- Sporty, aggressive, good looks
- Comfortable, impressive interior
- Good build quality
- Weight spoils the handling
- Less practical than the Enyaq SUV
- Too expensive to justify
The standard Enyaq is a compact crossover SUV. But, as many other manufacturers have done, Skoda has trimmed the roof towards the back to give a coupe-like effect.
Behold – the Enyaq Coupe. Built on the same platform as Volkswagen’s ID.4 and the Audi Q4 e-Tron, those aren’t exactly bad basic ingredients.
But Skoda has also decided to take a leaf out of Audi’s books. The German manufacturer has its superfast R and RS range, rivalling the BMW M-range and Mercedes’ AMG. Skoda, too, has its own equivalent: vRS.
The vRS badge might be familiar to those who remember it as a variant of the Skoda Octavia. But now, it's been revitalised for the ultra-fast version of the Enyaq Coupe.
While Audi, BMW and Mercedes-Benz are unlikely to be worried, Skoda is a serious contender nowadays, rivalling the ‘best of the rest’ for quality.
It also has a reputation for reasonably generous equipment levels, and the Enyaq Coupe is no different.
On the outside, 20-inch alloys are included as standard (although our test car has optional 21-inch wheels). You also get automatic boot opening, full LED matrix beam
headlights and lots of black styling details along the grille (which is also luminous) as well as the mirrors, rear lower bumper, and badging.
Inside, you get a 13-inch infotainment display with navigation, Apple CarPlay/Android Auto, a DAB radio, wireless phone charging and sports seats in black perforated leather. There is also motorised adjustment in the driver’s seat (plus memory function), a powered lumbar support adjustment, and a panoramic glass roof.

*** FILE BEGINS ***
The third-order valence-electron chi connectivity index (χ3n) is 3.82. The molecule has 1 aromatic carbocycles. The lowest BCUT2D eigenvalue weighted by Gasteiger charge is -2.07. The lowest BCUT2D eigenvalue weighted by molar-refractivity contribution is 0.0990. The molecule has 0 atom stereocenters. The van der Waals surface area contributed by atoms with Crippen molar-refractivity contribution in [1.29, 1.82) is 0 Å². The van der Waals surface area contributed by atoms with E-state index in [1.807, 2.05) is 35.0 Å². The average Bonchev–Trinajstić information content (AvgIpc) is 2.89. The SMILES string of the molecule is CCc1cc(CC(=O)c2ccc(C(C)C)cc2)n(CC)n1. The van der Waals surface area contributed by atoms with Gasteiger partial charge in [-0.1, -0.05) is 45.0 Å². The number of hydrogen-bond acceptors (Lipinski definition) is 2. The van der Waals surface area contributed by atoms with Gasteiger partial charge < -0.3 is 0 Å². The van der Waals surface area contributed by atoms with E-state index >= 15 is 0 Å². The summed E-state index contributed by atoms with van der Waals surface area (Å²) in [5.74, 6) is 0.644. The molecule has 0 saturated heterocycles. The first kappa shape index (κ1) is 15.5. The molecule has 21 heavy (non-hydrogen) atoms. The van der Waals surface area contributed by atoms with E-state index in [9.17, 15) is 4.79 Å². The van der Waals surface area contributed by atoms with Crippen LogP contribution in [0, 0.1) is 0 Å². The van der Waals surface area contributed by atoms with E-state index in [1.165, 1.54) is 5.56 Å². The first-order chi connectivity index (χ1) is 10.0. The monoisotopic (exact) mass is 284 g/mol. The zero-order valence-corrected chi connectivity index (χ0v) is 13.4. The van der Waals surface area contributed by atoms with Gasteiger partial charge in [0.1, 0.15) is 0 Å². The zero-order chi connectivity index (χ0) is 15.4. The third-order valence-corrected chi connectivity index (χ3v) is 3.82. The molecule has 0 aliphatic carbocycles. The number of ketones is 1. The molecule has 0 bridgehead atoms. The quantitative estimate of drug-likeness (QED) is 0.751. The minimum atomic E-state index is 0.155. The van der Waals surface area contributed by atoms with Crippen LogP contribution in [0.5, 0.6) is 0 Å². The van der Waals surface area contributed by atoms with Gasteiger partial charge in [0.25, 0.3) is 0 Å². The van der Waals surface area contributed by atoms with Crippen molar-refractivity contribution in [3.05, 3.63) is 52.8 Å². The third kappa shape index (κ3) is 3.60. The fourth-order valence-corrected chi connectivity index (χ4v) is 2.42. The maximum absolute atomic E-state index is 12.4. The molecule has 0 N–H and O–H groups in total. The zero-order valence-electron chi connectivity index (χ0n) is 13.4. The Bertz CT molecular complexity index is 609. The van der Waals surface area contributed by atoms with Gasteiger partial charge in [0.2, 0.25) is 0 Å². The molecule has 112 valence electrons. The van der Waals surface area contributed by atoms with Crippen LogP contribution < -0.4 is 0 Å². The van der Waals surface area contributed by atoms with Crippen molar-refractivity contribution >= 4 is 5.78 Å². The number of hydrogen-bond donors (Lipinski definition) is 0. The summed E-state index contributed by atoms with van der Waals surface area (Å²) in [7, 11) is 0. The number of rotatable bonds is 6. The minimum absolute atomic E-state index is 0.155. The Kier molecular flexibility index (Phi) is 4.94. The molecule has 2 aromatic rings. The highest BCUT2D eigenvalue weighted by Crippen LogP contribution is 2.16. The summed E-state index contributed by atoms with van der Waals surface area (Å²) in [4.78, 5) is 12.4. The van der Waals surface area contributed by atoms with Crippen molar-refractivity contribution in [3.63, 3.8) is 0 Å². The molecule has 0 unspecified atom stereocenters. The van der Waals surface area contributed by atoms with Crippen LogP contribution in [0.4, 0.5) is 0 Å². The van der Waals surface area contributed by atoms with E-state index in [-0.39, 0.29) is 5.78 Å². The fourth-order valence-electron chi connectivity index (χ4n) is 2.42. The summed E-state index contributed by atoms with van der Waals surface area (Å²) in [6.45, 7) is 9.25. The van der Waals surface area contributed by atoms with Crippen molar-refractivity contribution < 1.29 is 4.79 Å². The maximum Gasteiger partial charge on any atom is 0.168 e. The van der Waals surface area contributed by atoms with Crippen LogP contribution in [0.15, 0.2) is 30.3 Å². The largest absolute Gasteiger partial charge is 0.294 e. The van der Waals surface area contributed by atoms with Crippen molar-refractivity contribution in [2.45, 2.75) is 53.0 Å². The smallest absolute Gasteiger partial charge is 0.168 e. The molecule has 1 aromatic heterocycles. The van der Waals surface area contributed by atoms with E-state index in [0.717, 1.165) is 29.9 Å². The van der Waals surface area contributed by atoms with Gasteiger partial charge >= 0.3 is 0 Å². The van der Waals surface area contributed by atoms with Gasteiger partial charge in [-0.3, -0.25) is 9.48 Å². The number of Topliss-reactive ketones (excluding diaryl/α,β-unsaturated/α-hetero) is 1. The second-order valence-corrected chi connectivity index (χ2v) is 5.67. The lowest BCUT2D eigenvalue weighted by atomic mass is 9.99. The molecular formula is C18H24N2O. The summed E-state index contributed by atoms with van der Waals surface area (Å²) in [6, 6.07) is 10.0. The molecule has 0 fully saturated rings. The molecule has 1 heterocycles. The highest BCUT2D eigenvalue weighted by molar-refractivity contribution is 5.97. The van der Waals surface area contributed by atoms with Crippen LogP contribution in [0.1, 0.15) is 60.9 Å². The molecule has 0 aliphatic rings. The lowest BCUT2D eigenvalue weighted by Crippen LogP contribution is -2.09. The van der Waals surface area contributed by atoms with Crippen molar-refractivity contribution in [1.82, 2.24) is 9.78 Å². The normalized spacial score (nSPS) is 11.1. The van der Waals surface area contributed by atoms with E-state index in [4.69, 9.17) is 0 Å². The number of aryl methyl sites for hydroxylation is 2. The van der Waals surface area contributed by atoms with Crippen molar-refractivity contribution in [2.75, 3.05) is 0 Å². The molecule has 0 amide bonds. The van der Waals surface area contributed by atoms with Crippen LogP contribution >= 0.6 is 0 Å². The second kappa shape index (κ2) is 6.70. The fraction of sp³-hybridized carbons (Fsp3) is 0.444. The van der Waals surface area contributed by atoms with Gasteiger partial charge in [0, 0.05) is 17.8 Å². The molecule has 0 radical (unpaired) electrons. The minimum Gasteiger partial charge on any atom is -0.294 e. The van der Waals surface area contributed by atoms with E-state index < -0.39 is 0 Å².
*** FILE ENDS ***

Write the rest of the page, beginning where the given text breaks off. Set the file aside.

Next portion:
It is striking, especially in the florescent green on our test car (known as Hyper Green), with aggressive, funky looks. Basically, the Coupe is teeming with character.
On The Road
The vRS has four-wheel drive, meaning there’s one motor driving the front wheels and another propelling the back. It produces an impressive 299PS, although that’s the only powertrain available.
Zero to 62mph takes 6.5-seconds, and it'll keep going up to 112mph. That’s not bad for a car of its size. Acceleration is quite fierce. It shoots off with phenomenal levels of traction from a standing start, which is thrilling.
Though the ferocity wears off as you accelerate, it never struggles to make progress. So, even going from 50 to 70mph to overtake is impressively simple.
Nevertheless, the Skoda is on the heavy side (it weighs 2.3 tonnes), which is noticeable at times, despite the generous amount of power.
There is no doubt that the excess weight spoils the handling. Although Skoda has done an excellent job to maximise the handling capabilities despite its sheer bulk, it only paints over the cracks.
While there is a decent amount of grip, the vRS is operating in a narrow window. You don’t have to be going fast to find its limits. And it can be a handful to get in and out of a corner if you take it at speed.